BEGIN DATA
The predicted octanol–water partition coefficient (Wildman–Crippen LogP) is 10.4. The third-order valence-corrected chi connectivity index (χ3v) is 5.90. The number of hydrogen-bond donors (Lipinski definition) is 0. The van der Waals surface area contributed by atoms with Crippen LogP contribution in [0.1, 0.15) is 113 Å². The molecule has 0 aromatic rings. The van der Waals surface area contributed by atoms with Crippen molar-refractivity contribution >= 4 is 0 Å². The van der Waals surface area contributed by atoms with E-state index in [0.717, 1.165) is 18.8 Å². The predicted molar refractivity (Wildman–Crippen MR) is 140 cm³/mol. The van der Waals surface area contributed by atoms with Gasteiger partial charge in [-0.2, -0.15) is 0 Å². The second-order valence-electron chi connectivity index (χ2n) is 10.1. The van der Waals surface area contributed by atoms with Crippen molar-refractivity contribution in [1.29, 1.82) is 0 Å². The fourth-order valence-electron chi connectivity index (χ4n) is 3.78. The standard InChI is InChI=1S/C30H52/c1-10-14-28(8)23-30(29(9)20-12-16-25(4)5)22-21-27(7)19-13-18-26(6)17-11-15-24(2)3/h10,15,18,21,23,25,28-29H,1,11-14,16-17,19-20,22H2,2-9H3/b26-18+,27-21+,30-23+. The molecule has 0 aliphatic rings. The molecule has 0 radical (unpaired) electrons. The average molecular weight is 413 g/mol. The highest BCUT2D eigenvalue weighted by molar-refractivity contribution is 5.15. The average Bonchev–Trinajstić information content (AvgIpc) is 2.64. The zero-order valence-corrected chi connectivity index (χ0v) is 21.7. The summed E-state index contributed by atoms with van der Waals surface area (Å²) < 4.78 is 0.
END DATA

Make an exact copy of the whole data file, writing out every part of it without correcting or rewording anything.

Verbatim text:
The predicted octanol–water partition coefficient (Wildman–Crippen LogP) is 10.4. The third-order valence-corrected chi connectivity index (χ3v) is 5.90. The number of hydrogen-bond donors (Lipinski definition) is 0. The van der Waals surface area contributed by atoms with Crippen LogP contribution in [0.1, 0.15) is 113 Å². The molecule has 0 aromatic rings. The van der Waals surface area contributed by atoms with Crippen molar-refractivity contribution >= 4 is 0 Å². The van der Waals surface area contributed by atoms with E-state index in [0.717, 1.165) is 18.8 Å². The predicted molar refractivity (Wildman–Crippen MR) is 140 cm³/mol. The van der Waals surface area contributed by atoms with Gasteiger partial charge in [-0.2, -0.15) is 0 Å². The second-order valence-electron chi connectivity index (χ2n) is 10.1. The van der Waals surface area contributed by atoms with Crippen molar-refractivity contribution in [1.29, 1.82) is 0 Å². The fourth-order valence-electron chi connectivity index (χ4n) is 3.78. The standard InChI is InChI=1S/C30H52/c1-10-14-28(8)23-30(29(9)20-12-16-25(4)5)22-21-27(7)19-13-18-26(6)17-11-15-24(2)3/h10,15,18,21,23,25,28-29H,1,11-14,16-17,19-20,22H2,2-9H3/b26-18+,27-21+,30-23+. The molecule has 0 aliphatic rings. The molecule has 0 radical (unpaired) electrons. The average molecular weight is 413 g/mol. The highest BCUT2D eigenvalue weighted by molar-refractivity contribution is 5.15. The average Bonchev–Trinajstić information content (AvgIpc) is 2.64. The zero-order valence-corrected chi connectivity index (χ0v) is 21.7. The summed E-state index contributed by atoms with van der Waals surface area (Å²) < 4.78 is 0.